The Department of Housing and Urban Development (HUD) will officially begin investigating fair housing complaints related to gender identification and sexual orientation, according to a memo from the agency this morning.
The move arrives on the back of President Biden's Day 1 executive order aiming to "prevent and combat discrimination" among these classes. HUD also cites the recent Supreme Court case Bostock v. Clayton County, which found an employer's firing of a transgender worker in violation of the Civil Rights Act.
"Housing discrimination on the basis of sexual orientation and gender identity demands urgent enforcement action," said Jeanine M. Worden, acting assistant secretary of HUD's Fair Housing and Equal Opportunity division. "Every person should be able to secure a roof over their head free from discrimination, and the action we are taking today will move us closer to that goal.
According to a HUD spokesperson, the department saw nearly 200 complaints regarding gender- or sexual orientation-related discrimination in the last year. These cases -- at least those dating back to Jan. 20, 2020 -- can now be investigated.
"Gender" has always been a protected class in the Fair Housing Act, but until the Bostock case and Biden's recent executive order, that legally meant biological sex -- which did not extend to transgender, nonbinary, or other non-cis-identifying people. Sexual orientation was also not explicitly included.
Under these new measures, the Act can now be interpreted more broadly.
"Enforcing the Fair Housing Act to combat housing discrimination based on sexual orientation and gender identity isn't just the right thing to do -- it's the correct reading of the law after Bostock," said Damon Y. Smith, principal deputy general counsel. "We are simply saying that the same discrimination that the Supreme Court has said is illegal in the workplace is also illegal in the housing market."
HUD's new measure will cover already-filed complaints and new incidents dating back to Jan. 20, 2020 -- one year from President Biden's executive order. According to a HUD spokesperson, the date reflects the one-year statute of limitations on these types of cases.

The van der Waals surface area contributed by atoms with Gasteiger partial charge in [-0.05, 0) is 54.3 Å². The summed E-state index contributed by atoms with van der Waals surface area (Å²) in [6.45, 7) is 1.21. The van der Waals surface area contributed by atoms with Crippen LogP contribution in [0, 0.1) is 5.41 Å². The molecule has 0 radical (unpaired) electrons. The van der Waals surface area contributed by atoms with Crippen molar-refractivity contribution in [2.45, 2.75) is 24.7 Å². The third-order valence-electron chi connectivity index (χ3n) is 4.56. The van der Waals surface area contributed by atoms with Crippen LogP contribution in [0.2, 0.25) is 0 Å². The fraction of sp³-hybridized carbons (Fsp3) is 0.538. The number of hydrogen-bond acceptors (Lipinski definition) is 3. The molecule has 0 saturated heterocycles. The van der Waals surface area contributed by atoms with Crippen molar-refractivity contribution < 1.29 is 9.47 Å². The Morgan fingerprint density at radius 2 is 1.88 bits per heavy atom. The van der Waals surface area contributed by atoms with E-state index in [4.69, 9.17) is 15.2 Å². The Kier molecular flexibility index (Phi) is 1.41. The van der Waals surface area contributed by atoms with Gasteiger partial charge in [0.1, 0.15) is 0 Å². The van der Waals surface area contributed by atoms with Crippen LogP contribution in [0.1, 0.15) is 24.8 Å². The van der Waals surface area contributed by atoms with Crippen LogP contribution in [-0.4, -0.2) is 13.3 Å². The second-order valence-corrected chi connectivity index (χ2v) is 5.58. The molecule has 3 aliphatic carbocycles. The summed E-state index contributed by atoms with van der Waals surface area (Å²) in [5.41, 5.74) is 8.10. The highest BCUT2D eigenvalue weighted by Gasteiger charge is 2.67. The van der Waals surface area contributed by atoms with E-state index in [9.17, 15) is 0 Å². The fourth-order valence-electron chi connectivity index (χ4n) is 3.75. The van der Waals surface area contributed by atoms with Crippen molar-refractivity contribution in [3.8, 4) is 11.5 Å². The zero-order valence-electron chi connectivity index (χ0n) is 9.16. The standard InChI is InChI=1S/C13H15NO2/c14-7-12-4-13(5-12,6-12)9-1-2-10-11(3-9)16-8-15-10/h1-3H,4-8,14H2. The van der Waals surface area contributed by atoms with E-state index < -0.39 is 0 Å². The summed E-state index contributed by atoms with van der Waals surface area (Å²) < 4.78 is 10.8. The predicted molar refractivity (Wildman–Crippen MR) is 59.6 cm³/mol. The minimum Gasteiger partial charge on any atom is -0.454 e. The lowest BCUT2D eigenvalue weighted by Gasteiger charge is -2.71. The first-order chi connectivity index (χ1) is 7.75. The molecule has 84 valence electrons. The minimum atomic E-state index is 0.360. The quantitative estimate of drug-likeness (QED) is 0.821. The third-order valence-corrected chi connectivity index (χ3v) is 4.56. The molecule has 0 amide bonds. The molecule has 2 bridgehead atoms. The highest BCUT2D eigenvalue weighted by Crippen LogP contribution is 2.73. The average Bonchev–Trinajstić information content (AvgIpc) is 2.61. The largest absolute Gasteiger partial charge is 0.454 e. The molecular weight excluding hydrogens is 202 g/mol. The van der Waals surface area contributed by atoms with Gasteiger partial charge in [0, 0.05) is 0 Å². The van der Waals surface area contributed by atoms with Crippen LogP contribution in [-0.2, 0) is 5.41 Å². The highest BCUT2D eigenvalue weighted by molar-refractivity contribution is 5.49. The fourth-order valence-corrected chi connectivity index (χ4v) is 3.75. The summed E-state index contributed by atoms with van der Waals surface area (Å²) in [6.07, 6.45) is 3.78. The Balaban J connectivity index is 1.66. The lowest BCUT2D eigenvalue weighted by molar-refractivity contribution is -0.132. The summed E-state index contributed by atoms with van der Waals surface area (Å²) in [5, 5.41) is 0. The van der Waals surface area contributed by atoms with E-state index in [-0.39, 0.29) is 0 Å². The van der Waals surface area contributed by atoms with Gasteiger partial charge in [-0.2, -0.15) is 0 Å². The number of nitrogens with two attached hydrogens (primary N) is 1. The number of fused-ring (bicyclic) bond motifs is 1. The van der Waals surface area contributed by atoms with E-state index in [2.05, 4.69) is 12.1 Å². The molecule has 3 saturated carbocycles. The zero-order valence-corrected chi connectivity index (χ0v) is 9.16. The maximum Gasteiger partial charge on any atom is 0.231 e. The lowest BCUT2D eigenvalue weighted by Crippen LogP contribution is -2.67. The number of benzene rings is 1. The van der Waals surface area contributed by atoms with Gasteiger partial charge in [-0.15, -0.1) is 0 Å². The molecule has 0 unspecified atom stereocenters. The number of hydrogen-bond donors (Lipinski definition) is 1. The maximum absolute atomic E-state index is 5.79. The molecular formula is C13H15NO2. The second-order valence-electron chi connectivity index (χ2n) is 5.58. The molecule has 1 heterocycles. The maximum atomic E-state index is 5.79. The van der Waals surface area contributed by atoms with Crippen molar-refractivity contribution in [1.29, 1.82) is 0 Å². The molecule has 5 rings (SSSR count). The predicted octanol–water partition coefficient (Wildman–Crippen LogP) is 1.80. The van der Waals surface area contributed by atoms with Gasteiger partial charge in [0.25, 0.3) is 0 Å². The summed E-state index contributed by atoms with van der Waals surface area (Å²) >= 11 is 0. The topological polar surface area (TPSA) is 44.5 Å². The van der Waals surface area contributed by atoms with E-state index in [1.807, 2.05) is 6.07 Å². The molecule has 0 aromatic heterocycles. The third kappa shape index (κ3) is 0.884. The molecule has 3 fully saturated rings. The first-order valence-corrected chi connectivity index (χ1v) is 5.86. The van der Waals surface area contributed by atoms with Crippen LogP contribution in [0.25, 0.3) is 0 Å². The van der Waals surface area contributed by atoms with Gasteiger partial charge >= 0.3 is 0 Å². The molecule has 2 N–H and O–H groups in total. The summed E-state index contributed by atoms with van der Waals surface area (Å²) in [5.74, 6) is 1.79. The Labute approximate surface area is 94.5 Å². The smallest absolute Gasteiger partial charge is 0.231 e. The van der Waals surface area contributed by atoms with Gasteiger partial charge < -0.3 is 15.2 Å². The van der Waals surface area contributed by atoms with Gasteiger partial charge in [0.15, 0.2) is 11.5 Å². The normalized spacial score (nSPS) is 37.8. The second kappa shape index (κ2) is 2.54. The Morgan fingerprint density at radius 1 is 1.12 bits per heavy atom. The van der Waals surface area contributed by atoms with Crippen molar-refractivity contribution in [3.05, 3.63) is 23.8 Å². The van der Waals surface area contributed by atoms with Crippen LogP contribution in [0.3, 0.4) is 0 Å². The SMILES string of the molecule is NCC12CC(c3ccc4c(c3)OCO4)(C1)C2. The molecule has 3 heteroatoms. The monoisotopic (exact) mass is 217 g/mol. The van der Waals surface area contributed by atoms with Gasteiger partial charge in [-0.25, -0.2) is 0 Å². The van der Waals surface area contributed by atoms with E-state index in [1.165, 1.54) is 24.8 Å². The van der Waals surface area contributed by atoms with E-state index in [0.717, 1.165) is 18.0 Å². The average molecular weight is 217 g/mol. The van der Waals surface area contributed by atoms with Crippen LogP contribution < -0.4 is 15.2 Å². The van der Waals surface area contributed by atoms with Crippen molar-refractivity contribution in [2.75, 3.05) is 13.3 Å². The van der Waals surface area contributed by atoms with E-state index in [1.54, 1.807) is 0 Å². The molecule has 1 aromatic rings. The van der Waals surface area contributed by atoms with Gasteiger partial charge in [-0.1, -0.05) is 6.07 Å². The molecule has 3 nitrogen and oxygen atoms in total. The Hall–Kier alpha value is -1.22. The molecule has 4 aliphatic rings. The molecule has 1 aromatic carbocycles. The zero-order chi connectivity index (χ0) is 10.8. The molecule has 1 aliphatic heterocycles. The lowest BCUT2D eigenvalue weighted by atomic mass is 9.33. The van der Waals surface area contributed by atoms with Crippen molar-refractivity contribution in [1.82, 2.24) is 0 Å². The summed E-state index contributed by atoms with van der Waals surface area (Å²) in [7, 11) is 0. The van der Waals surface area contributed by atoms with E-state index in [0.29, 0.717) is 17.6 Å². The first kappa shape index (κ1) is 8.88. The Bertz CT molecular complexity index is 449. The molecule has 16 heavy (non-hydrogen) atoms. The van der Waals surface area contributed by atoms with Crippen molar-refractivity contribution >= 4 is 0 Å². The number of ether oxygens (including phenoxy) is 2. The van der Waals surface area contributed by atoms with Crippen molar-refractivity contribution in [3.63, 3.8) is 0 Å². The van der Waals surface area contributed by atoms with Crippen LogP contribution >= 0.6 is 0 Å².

What it means for real estate investors
If you have a rental property -- even a short-term one -- you'll want to take note of the changes, as they'll play into how you can market your unit, qualify and screen tenants, set terms and pricing, and more.
Under the new expanded interpretation of the law, tenants (or potential tenants) can file a complaint for any alleged discrimination relating to their gender identity or sexual orientation.
Here are some examples that might fall under this umbrella:
- Asking a prospective tenant about their gender identity or sexual orientation in the screening process.
- Steering a potential LGBTQ tenant to an area of your building where other LGBTQ tenants currently live.
- Setting higher credit score minimums for tenants who identify as female than those who identify as male.
- Telling a tenant you have no available units (when you do) because you're uncomfortable with their gender identity or sexual orientation.
There are tons of other potential violations, but until HUD begins processing its backlog of cases from last year, there aren't any hard-and-fast examples to pull from. Once those complaints are investigated, there should be more clarity for landlords regarding these new protections.
The bottom line
The Fair Housing Act has been around for a while, so if you were already in line with its protections, today's news shouldn't require any huge changes on your part.
At the end of the day, the takeaway is simple: A tenant's sexual orientation and gender identity should play no role in their ability to secure housing from you or keep it.
As always, consult an attorney if you're worried you may be in trouble regarding a past incident or in how you currently screen, qualify, or treat your tenants. They can provide personalized legal advice to help.